Employer-mandated vaccinations are not an assault on our liberty: Allan R. Holmes Op-ed, Post & Courier September 14, 2021

Commentary: Employer-mandated vaccinations are not an assault on our liberty
By Allan R. Holmes

Increasingly, employers are requiring employees to vaccinate against COVID-19 because they recognize the social and economic benefits of a fully vaccinated workforce. Employers hope to free their workplaces, their employees and our economy from the continuing devastation of the pandemic.

But as is the case with all things COVID, social media and politicians seem never at a loss for misinformation, as they vow to protect our freedom and liberty to go unvaccinated.

Of what “liberty” do they speak? Our Constitution is the bedrock for the protection of all our liberties. Nothing there. The Constitution protects us only from governmental actions. Private employers are not governmental actors. As far as the Constitution is concerned, private employers are completely free to require their employees to get vaccinated.

As for public employers, with precedent dating back more than 100 years to Jacobson v. Massachusetts, the U.S. Supreme Court has made it clear that the Constitution allows mandatory, governmentally required vaccinations — even for individuals who object on the basis of sincere religious beliefs.

In 2011, the 4th Circuit, our federal appellate court, upheld statutorily mandated vaccinations for schoolchildren despite their parents’ religious objections (Workman v. Mingo County Board of Education). Per the court: The right to practice religion freely does not include any liberty to expose the community or the child to communicable disease, ill health or death.

There are a couple of federal statutes that place some limitations on employer-mandated vaccinations. These limitations are rational, discrete and manageable. Title VII of the Civil Rights Act of 1964 applies to private employers with more than 15 employees and all governmental employers; it protects employees from discrimination on the basis of religion. And the Americans with Disabilities Act applies to private employers with more than 15 employees and most governmental employers; it prohibits discrimination against employees with disabilities.

These laws allow employers to mandate employee vaccinations if reasonable accommodations are made for employees with sincerely held religious beliefs or with disabilities. In other words, there’s no wholesale “liberty” to be free from vaccination. Rather, there are a limited number of employees to whom the employer must provide a limited, reasonable accommodation.

Under Title VII, the test for accommodation is whether an employee’s sincerely held religious belief would cause the employer to incur more than de minimis (minimal) cost. That is to say, an employer doesn’t have to incur much cost before rejecting accommodation.

Consequently, Title VII is unlikely to require much accommodation for employees who interact with the public, or their co-employees, but want to continue working while refusing to be vaccinated. The potential costs of COVID infection are more than de minimis. Unvaccinated employees are more likely both to become infected and to suffer serious illness. Because of their higher likelihood of infection, they are more likely to infect others — co-employees and customers. This analysis is the sort that empowers employers to remove the unvaccinated from the active workforce — hence United Airlines’ recent decision to require employees to take unpaid leave after they successfully claimed a religious exemption from vaccination.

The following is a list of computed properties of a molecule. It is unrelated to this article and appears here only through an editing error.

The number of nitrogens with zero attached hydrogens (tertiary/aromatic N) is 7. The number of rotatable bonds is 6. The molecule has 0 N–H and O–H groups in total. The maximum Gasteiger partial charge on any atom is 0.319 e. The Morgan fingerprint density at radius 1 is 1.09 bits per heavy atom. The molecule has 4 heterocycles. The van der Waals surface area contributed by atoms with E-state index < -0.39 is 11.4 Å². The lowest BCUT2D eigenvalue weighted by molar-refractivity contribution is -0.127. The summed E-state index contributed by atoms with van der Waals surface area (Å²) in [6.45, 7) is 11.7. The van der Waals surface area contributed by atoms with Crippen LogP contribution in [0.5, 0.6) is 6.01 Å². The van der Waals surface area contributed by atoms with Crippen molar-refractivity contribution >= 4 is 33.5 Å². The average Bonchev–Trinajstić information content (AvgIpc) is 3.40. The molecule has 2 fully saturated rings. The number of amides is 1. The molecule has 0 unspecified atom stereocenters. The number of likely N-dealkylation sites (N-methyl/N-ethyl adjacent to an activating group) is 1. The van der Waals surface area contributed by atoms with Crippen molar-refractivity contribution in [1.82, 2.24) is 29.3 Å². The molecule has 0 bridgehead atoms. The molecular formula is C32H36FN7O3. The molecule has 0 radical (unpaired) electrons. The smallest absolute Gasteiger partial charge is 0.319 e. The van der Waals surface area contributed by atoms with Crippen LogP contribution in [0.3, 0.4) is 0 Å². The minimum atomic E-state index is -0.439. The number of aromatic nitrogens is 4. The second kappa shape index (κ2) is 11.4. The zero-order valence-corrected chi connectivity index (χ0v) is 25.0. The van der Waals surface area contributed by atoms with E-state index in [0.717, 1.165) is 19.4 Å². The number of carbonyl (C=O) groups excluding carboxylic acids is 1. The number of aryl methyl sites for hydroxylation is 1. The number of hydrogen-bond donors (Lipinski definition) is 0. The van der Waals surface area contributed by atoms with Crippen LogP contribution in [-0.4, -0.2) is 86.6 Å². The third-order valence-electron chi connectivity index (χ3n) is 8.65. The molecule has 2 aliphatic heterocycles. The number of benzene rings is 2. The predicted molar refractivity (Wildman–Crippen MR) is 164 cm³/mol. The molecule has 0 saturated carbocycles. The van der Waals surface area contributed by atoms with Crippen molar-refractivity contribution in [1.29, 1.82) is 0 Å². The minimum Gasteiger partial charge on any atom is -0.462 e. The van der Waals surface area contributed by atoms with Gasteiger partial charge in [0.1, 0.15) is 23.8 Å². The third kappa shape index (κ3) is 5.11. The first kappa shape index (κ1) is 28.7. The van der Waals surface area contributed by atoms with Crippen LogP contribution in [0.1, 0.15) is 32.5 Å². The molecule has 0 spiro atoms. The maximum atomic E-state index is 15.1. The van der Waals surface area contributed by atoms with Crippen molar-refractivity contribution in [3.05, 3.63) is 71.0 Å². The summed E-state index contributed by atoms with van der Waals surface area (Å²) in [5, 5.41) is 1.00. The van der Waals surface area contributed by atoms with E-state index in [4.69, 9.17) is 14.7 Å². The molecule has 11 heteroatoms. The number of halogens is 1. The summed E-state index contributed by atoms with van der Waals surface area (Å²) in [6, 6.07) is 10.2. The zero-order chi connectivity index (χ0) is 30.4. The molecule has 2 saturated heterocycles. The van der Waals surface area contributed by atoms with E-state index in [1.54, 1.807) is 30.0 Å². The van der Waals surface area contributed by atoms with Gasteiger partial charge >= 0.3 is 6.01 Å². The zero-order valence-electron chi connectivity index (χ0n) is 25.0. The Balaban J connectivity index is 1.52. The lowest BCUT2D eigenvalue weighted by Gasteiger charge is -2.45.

Under the Americans with Disabilities Act, an employee must have a disability that prevents the employee from getting vaccinated. The term “disability” is given an expansive meaning under the ADA, but if we ignore the outlier kooks (mostly found in YouTube videos or Facebook comments), the consensus of medical experts is that there are very few medical conditions that contraindicate COVID vaccination. Without such a medical condition, there is no potential ADA claim.

Accommodations such as frequent testing, constant wearing of face masks, social distancing and modified working hours might be sufficient to meet the needs of employers who want a fully vaccinated workforce but who also need to accommodate employees qualifying for an exemption. These types of accommodations likely will weed out anti-vaxxers without legitimate exemptions.

Compliance with Title VII and the Americans with Disabilities Act will not be an insurmountable hardship for employers. It never has been. Mandatory vaccination programs are being, and will be, successfully implemented without violating any employee’s lawfully protected interest.

We remain in a severe health crisis that threatens our economy and the livelihoods and lives of workers. More and more employers realize that a fully vaccinated workforce is the best way out. It is past time for politicians to cease their destructive demagoguery and begin to support employer-mandated vaccinations.

Attorney Allan R. Holmes of Gibbs & Holmes is a certified specialist in employment and labor law.